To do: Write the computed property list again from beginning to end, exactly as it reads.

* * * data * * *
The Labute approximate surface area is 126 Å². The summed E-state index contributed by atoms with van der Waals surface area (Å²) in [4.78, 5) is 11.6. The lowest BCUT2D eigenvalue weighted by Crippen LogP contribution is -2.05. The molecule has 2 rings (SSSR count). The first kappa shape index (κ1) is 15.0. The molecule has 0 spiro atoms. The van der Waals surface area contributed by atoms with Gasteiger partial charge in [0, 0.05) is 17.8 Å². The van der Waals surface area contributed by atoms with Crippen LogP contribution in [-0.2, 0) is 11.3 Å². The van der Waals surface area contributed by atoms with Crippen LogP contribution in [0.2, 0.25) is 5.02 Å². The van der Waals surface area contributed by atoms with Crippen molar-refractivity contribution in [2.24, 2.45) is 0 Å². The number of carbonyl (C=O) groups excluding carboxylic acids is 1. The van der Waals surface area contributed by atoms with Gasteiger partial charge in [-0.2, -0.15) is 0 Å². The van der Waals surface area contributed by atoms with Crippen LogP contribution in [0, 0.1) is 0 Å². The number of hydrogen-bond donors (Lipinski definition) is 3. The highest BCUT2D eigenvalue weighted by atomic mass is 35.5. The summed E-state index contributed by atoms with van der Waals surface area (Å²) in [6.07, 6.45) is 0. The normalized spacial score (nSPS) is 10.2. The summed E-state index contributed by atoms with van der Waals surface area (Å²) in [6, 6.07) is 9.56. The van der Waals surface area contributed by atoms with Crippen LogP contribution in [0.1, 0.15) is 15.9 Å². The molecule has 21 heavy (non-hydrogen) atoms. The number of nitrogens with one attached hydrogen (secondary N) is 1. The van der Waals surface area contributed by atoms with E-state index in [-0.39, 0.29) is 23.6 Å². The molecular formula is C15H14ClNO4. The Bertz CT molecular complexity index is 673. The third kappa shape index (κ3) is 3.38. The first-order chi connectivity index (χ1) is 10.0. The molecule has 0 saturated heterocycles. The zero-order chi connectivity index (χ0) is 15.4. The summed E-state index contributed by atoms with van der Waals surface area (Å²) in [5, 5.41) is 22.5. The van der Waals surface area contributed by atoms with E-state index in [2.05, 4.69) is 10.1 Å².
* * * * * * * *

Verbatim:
The Labute approximate surface area is 126 Å². The summed E-state index contributed by atoms with van der Waals surface area (Å²) in [4.78, 5) is 11.6. The lowest BCUT2D eigenvalue weighted by Crippen LogP contribution is -2.05. The molecule has 2 rings (SSSR count). The first kappa shape index (κ1) is 15.0. The molecule has 0 spiro atoms. The van der Waals surface area contributed by atoms with Gasteiger partial charge in [0, 0.05) is 17.8 Å². The van der Waals surface area contributed by atoms with Crippen LogP contribution in [-0.2, 0) is 11.3 Å². The van der Waals surface area contributed by atoms with Crippen LogP contribution in [0.2, 0.25) is 5.02 Å². The van der Waals surface area contributed by atoms with Crippen molar-refractivity contribution in [2.24, 2.45) is 0 Å². The number of carbonyl (C=O) groups excluding carboxylic acids is 1. The van der Waals surface area contributed by atoms with Gasteiger partial charge in [-0.2, -0.15) is 0 Å². The van der Waals surface area contributed by atoms with Crippen LogP contribution in [0, 0.1) is 0 Å². The number of hydrogen-bond donors (Lipinski definition) is 3. The highest BCUT2D eigenvalue weighted by atomic mass is 35.5. The summed E-state index contributed by atoms with van der Waals surface area (Å²) in [6.07, 6.45) is 0. The normalized spacial score (nSPS) is 10.2. The summed E-state index contributed by atoms with van der Waals surface area (Å²) in [6, 6.07) is 9.56. The van der Waals surface area contributed by atoms with Crippen LogP contribution in [0.1, 0.15) is 15.9 Å². The molecule has 21 heavy (non-hydrogen) atoms. The number of nitrogens with one attached hydrogen (secondary N) is 1. The van der Waals surface area contributed by atoms with E-state index in [-0.39, 0.29) is 23.6 Å². The molecular formula is C15H14ClNO4. The Bertz CT molecular complexity index is 673. The third kappa shape index (κ3) is 3.38. The first-order chi connectivity index (χ1) is 10.0. The molecule has 0 saturated heterocycles. The zero-order chi connectivity index (χ0) is 15.4. The summed E-state index contributed by atoms with van der Waals surface area (Å²) in [5, 5.41) is 22.5. The van der Waals surface area contributed by atoms with E-state index in [2.05, 4.69) is 10.1 Å².